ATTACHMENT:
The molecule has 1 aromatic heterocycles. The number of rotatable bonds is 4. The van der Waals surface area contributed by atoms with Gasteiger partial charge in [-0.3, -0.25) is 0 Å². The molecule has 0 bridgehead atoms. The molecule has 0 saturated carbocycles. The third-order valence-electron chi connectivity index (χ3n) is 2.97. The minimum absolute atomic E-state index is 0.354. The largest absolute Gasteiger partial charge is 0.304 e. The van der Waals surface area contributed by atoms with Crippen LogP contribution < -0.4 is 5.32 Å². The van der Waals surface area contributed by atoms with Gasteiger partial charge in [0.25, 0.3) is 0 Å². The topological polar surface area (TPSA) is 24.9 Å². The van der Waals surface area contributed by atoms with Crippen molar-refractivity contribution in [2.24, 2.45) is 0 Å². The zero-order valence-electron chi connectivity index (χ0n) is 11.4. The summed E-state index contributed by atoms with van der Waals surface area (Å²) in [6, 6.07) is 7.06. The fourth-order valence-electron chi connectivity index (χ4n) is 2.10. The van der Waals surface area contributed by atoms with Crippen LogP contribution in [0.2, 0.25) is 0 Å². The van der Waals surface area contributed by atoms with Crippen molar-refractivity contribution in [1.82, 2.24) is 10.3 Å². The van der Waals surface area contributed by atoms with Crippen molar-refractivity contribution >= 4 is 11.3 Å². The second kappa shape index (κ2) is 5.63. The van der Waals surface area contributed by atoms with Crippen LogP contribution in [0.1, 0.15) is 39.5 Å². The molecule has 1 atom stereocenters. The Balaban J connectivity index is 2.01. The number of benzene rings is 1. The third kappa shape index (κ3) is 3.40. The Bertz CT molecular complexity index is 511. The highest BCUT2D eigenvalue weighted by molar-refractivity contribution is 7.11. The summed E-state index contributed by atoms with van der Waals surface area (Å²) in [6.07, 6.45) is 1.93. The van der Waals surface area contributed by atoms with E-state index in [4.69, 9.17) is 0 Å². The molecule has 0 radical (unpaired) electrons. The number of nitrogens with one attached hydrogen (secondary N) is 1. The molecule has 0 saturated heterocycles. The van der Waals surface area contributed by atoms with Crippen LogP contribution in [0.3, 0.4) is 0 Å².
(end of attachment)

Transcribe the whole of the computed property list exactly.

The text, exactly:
The molecule has 1 aromatic heterocycles. The number of rotatable bonds is 4. The van der Waals surface area contributed by atoms with Gasteiger partial charge in [-0.3, -0.25) is 0 Å². The molecule has 0 bridgehead atoms. The molecule has 0 saturated carbocycles. The third-order valence-electron chi connectivity index (χ3n) is 2.97. The minimum absolute atomic E-state index is 0.354. The largest absolute Gasteiger partial charge is 0.304 e. The van der Waals surface area contributed by atoms with Crippen LogP contribution < -0.4 is 5.32 Å². The van der Waals surface area contributed by atoms with Gasteiger partial charge in [0.25, 0.3) is 0 Å². The topological polar surface area (TPSA) is 24.9 Å². The van der Waals surface area contributed by atoms with Crippen molar-refractivity contribution in [2.24, 2.45) is 0 Å². The zero-order valence-electron chi connectivity index (χ0n) is 11.4. The summed E-state index contributed by atoms with van der Waals surface area (Å²) in [6, 6.07) is 7.06. The fourth-order valence-electron chi connectivity index (χ4n) is 2.10. The van der Waals surface area contributed by atoms with Crippen LogP contribution in [0.2, 0.25) is 0 Å². The van der Waals surface area contributed by atoms with Crippen molar-refractivity contribution in [1.82, 2.24) is 10.3 Å². The van der Waals surface area contributed by atoms with Crippen molar-refractivity contribution >= 4 is 11.3 Å². The second kappa shape index (κ2) is 5.63. The van der Waals surface area contributed by atoms with Crippen LogP contribution in [0.1, 0.15) is 39.5 Å². The molecule has 1 atom stereocenters. The Balaban J connectivity index is 2.01. The number of benzene rings is 1. The third kappa shape index (κ3) is 3.40. The Bertz CT molecular complexity index is 511. The highest BCUT2D eigenvalue weighted by molar-refractivity contribution is 7.11. The summed E-state index contributed by atoms with van der Waals surface area (Å²) in [6.07, 6.45) is 1.93. The van der Waals surface area contributed by atoms with E-state index in [4.69, 9.17) is 0 Å². The molecule has 0 radical (unpaired) electrons. The number of nitrogens with one attached hydrogen (secondary N) is 1. The molecule has 0 saturated heterocycles. The van der Waals surface area contributed by atoms with Crippen LogP contribution in [0.3, 0.4) is 0 Å².